Surround Sound: The Big Bang, Part 3

Twenty-eight. That’s how many soundtracks have shuffled through the always open transom of Short Ends and Leader Central in the last couple of months. As usual, the extra workload makes it almost impossible to keep up, especially when dealing with the demands of Award Season and the upcoming Oscars. So like our lifetime, the scores have been piling up, begging us to address them with the usual critical aplomb. So, as part of a February special, every Wednesday will feature a Special Surround Sound column covering this glut of motion picture music. Hopefully, over the course of the next four weeks, we’ll be able to access the value in these often overlooked cinematic souvenirs. If the first batch is any indication, there are quite a few gems to be unearthed within this stack.

In week three, numbers 15 through 21 reveal a true divergence in approach and idea, beginning with a direct to DVD title that, while marginal, still offers fine musical accompaniment:

Cool Dog: Original Motion Picture Soundtrack [rating: 7]

From what we can tell, this is the score to a new kids movie featuring…you guessed it, a cool dog. Details from normal press avenues are sketchy at best, while an enclosed studio press release references Rin-Tin-Tin (now there’s something contemporary) and the story of a young boy leaving Louisiana for the eye opening wonders of The Big Apple. Oh yeah, and there’s a pup tossed in there somewhere for good measure. Stephen Edwards work here is actually very good, building on simply melodic signatures and orchestral flourishes to give the direct to DVD title a sense of scope and space it probably otherwise lacks. Sure, it can get repetitive, the hook from the films “Theme” showing up in tracks like “Jimmy Gets Picked On” and “Left at the Zoo.” Elsewhere, the standard action/comedy elements mar decent selections like “Do You Allow Mutts” and “Illegal Pet Shop Chase.” Still, for a low budget indie offering, the music is quite memorable.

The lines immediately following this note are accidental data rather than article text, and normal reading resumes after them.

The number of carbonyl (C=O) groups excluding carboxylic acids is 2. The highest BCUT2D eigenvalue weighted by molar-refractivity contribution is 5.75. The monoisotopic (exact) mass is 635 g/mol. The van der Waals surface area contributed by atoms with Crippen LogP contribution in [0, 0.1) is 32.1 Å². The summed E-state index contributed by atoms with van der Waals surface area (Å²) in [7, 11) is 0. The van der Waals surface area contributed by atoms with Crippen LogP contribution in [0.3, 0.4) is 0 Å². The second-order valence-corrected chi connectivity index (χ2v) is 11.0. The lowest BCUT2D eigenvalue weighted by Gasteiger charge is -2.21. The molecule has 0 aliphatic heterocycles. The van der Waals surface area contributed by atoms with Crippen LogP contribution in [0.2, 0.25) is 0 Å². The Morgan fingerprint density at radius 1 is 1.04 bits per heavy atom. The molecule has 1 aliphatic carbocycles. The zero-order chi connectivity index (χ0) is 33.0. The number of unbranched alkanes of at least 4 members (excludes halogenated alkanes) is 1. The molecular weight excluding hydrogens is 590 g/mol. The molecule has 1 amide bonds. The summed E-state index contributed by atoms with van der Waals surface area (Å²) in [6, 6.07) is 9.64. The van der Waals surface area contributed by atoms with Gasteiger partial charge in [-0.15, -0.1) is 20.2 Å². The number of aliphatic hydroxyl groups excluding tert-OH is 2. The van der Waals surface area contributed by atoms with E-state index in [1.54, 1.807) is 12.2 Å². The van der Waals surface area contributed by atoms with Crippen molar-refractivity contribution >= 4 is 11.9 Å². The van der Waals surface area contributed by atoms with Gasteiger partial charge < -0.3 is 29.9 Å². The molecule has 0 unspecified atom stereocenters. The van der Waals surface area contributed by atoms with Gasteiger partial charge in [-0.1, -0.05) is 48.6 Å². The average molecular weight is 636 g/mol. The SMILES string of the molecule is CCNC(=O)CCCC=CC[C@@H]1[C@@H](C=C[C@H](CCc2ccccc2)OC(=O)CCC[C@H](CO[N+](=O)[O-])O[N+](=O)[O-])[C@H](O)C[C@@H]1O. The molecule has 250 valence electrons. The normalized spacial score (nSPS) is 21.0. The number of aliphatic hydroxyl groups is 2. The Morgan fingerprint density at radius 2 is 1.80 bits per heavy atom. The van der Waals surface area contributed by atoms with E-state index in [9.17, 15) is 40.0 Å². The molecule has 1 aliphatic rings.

Jack Goes Boating: Original Motion Picture Soundtrack [rating: 8]

For his directorial debut, Academy Award winning actor Philip Seymour Hoffman adapted the unconventional romantic comedy stage play by Robert Glaudini for the big screen, and musically, he’s brought along a varied assortment of mainstream and indie artists to provide an aural backdrop. Beginning with the neo-folk lilting “Oliver James” by Fleet Foxes and moving through equally impressive tracks from Grizzly Bear (“All We Ask”), Evan Lurie (“Snow”), Cat Power (“Where is My Love”), and DeVotchKa (“Dearly Departed”), it’s a gorgeous grand cross section of melancholy pining. In between are tracks from Goldfrapp (“Eat Yourself”), Mel Torme (“Hello, Young Lovers”), and The Melodians (“Rivers of Babylon”). While the collection can occasionally sound too happening and hip for its own good, it’s still a stunning aural overview, a nice emotional landscape for Hoffman to work his earnest, artistic magic.

Megamind: Music From the Motion Picture [rating: 5]

Certain names are indicative of the type of score you are going to receive. For genre chameleon Han Zimmer, the desire to turn everything into a spectacle of the highest order taints the otherwise workmanlike joys of his Megamind efforts. Collaborating with Lorne Balfe here, we get the standard sweeps and swoops that falsify scope without actually providing any real sonic significance. Even more odd is the desire to toss in the occasional pop song, like “Bad to the Bone”, a hip-hop remix of the Elvis hit “A Little Less Conversation”, and the Minnie Riperton weeper “Lovin’ You.” While the inclusion of Gilbert O’Sullivan’s “Alone Again, Naturally” is always welcome, the rest of the music is marginal and mainstream. Tracks like “Crab Nuggets”, “Ollo” and “Rejection in the Rain” lay the blueprint for an otherwise basic if often bland experience.

Fair Game [rating: 8]